3) Do you have a framework/procedure to conduct user research from initial set up to the end ? Can you share that?

    4) What do you think is the relationship between user research and A/B testing?

    Thank you!

    • TC

      Theodore Chao

      5 months ago #

      4) It's a very close relationship. User testing tends to be qualitative in nature (although there are quantitative user research techniques). Having a close relationship is essential. At NerdWallet, I participate in planning A/B tests and also make sure to user test our variants, so we can triangulate why something is/isn't performing better.

      • HQ

        Hila Qu

        5 months ago #

        very interesting point that you have users test the A/B testing variant to help understand why something is/isn't working.

    • TC

      Theodore Chao

      5 months ago #

      Hi Hila!

      Happy to be here.

      1) User research fits in many places here. Because NerdWallet covers a breadth of financial decisions, there's always a lot of unknowns when it comes to consumer behavior in new growth areas. Qualitative research is essential during this discovery phase to help us dispel any assumptions we may have.
      This research helps unify the teams by driving a consensus of what the real users look like and what their problems really are.

      Research also sits closely with designers, so user testing/usability testing is also a crucial part of the process. This is where we test as often as possible, in low-medium-high fidelity prototypes to improve our designs as much as possible before we go into development.

      We also conduct user testing after designs have launched. We conduct follow-up interviews with users of our products/tools, and even make sure to user test our variants of A/B tests to help triangulate why things are happening.

      2 Share
      • TC

        Theodore Chao

        5 months ago #

        3) As for a framework, I don't have a specific one, as each team/company I work with is different. What I do recommend, however, is front-loading heavily with a lot of qualitative research. Spend time talking to LOTS of people, and make sure to include other stakeholders. Also, make sure to have conversations as early as possible about key decisions that need to be made, and carve out time to conduct user tests. You want to be able to test before you launch (and hopefully iterate). People are always in a rush to get their products to market and THEN learn, which often means a biggest lost opportunity.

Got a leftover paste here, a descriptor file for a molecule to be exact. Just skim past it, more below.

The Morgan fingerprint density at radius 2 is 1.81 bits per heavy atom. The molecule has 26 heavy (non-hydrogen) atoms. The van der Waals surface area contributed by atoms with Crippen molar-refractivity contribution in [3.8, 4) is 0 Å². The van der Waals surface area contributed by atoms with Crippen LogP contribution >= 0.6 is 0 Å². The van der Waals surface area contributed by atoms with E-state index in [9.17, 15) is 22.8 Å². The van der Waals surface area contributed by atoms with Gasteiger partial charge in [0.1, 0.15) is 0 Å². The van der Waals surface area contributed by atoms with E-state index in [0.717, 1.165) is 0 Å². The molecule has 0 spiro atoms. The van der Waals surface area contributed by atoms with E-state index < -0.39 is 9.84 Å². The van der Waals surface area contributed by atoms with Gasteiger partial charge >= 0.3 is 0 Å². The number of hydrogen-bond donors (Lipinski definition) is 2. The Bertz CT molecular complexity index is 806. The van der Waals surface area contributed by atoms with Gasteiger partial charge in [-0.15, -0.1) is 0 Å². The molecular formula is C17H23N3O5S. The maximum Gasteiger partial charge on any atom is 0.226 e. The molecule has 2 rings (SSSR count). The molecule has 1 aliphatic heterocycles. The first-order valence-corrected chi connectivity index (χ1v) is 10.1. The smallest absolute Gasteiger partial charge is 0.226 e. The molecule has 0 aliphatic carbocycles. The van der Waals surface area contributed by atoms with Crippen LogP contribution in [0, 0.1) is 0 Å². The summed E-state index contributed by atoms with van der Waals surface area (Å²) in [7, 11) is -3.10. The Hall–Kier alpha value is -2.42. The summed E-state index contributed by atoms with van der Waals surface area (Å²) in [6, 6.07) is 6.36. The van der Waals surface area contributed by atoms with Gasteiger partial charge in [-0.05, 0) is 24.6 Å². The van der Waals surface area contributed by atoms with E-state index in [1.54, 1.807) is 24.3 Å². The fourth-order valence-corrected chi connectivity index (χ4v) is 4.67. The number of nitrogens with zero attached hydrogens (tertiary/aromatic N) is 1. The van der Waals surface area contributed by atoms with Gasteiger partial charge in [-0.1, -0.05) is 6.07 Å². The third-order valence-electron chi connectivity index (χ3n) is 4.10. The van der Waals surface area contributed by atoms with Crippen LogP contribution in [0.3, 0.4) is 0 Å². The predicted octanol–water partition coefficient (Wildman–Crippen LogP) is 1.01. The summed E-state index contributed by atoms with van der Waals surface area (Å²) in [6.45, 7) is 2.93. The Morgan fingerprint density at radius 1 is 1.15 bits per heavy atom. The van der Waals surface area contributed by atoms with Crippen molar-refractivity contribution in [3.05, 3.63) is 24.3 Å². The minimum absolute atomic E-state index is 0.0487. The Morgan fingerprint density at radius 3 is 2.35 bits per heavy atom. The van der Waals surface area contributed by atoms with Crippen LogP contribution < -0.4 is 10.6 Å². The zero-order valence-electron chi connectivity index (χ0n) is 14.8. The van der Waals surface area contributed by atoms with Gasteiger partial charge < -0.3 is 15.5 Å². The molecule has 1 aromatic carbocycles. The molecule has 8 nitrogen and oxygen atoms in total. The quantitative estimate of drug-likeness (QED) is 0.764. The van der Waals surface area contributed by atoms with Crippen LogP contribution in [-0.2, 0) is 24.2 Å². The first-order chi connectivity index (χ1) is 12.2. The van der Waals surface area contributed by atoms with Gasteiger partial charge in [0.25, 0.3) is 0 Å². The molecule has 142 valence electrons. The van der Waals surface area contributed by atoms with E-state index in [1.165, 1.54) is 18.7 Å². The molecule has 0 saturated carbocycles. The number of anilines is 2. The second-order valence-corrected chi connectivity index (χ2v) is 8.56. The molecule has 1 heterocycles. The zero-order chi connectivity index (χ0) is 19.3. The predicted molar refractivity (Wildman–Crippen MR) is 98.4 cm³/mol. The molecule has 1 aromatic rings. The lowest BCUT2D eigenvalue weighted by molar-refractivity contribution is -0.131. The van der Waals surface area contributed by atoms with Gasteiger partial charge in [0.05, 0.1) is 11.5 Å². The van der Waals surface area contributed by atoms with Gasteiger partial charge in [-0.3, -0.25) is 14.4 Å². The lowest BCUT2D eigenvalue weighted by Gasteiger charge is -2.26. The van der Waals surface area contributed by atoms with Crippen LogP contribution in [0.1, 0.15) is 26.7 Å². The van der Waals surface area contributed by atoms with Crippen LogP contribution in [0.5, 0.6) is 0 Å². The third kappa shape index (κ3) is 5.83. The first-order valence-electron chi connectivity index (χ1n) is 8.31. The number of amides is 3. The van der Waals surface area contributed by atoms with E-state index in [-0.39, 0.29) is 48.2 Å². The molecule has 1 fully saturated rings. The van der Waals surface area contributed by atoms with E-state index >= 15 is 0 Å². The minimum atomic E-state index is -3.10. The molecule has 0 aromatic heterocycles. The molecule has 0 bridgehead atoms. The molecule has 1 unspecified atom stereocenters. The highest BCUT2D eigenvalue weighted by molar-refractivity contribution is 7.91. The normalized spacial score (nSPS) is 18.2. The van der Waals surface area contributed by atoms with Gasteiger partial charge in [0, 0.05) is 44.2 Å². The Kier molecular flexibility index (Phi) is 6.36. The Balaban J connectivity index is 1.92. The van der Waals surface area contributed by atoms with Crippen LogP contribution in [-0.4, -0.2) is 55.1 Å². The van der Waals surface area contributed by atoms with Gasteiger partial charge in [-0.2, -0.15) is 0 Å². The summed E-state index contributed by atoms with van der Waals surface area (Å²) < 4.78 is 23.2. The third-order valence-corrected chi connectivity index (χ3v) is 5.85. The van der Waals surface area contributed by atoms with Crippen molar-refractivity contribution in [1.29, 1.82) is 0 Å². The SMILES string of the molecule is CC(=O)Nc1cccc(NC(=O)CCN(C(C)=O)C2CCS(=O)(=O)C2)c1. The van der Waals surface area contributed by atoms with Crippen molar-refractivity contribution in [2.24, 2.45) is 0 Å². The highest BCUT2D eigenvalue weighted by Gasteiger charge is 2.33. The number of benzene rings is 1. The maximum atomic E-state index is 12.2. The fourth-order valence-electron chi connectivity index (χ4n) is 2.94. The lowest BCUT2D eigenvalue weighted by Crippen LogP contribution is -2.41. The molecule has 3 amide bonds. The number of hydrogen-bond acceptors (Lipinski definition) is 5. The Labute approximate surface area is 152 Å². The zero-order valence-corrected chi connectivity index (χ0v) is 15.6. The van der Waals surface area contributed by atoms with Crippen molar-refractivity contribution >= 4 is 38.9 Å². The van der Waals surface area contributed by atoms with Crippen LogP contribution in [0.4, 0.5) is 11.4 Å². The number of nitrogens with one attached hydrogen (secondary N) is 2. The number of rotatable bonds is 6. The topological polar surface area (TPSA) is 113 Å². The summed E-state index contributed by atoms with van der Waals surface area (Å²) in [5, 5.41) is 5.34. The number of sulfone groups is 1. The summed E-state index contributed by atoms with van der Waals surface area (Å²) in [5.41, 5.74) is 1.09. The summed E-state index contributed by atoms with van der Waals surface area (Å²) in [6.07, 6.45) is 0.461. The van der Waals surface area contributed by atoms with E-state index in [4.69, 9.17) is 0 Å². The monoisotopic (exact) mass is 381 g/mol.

There are plenty of books out there on Lean UX research, but the reality is, the solution/framework that works best is the one that drives the most change, preferably proactively - rather than reactively.

      • TC

        Theodore Chao

        5 months ago #

        2) I think user research can help make a variety of decisions, because it can help remove biases from the conversation. These biases may be from being a SME-related or HiPPO-related. Hearing (and seeing) someone outside of the bubble using a product helps people from different backgrounds see new options and avoid conflict based on self-interests.

        2 Share
  • SA

    Shaker A

    5 months ago #

    Hi Theodore,

    Thanks for doing this AMA!

    1)How do you increase your chances of determining that a feature that you are thinking of building is of genuine value to the user vs just leading down the path to a more bloated product? Do you have a process for vetting features? Additionally as your product grows how do you make sure your product doesn't become bloated?